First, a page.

A sedating effect
Sedatives slow down, or depress, the central nervous system and cause both a physical and mental slowing in the body.
Would you believe that, according to the Encyclopedia of Mental Disorders (2015), 90% of people who enter a hospital in the United States are given some type of sedative during their stay?There are two main types of prescription sedatives: benzodiazepines and barbiturates.All sedatives are addictive, and it is possible to develop a tolerance to them, which means it takes more and more to achieve the desired effect. We have over 95 college courses that prepare you to earn credit by exam that is accepted by over 2,000 colleges and universities.A sedative is a drug that slows down or depresses the central nervous system and therefore slows down both the physical and mental processes in the body.There are many different types of sedatives, from prescription medications to alcohol to illegal 'street' drugs.The second class of prescription sedatives, which is actually older than the benzodiazepines, is the barbiturates.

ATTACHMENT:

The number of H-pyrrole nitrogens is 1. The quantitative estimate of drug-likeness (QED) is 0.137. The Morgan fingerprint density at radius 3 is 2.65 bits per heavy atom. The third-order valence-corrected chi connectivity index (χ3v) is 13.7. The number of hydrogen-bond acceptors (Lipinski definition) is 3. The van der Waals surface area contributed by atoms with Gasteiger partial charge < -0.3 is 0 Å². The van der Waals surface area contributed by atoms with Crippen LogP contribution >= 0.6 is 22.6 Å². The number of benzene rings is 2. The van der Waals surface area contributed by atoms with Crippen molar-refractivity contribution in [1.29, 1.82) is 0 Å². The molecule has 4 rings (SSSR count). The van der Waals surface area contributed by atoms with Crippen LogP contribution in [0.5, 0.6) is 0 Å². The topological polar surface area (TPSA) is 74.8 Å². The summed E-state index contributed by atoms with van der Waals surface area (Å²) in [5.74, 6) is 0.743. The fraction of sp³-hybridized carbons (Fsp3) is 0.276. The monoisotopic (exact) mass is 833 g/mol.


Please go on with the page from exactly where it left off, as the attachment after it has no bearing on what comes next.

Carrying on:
Barbiturate use really exploded in the 1960's, and some common trade names for barbiturates include Halcion, Nebutal, Seconal, and Butisol.
Benzodiazepines are NOT meant to be taken long-term, as they are very addictive.
Not surprisingly, some physicians have over-prescribed sedatives such as Xanax and, as a result, many of their patients have developed addictions to them.
Back when barbiturate use was coming into vogue, it was common for people to take these sedatives with alcohol, which as we mentioned earlier, is also a sedative. When too many sedatives are taken, not only does the brain begin to shut down, but so do the heart and lungs.
A famous case in the 1970's concerned Karen Ann Quinlan, who became unconscious one evening after combining prescription sedatives with alcohol.
One of the most important goals of clinicians is patient comfort.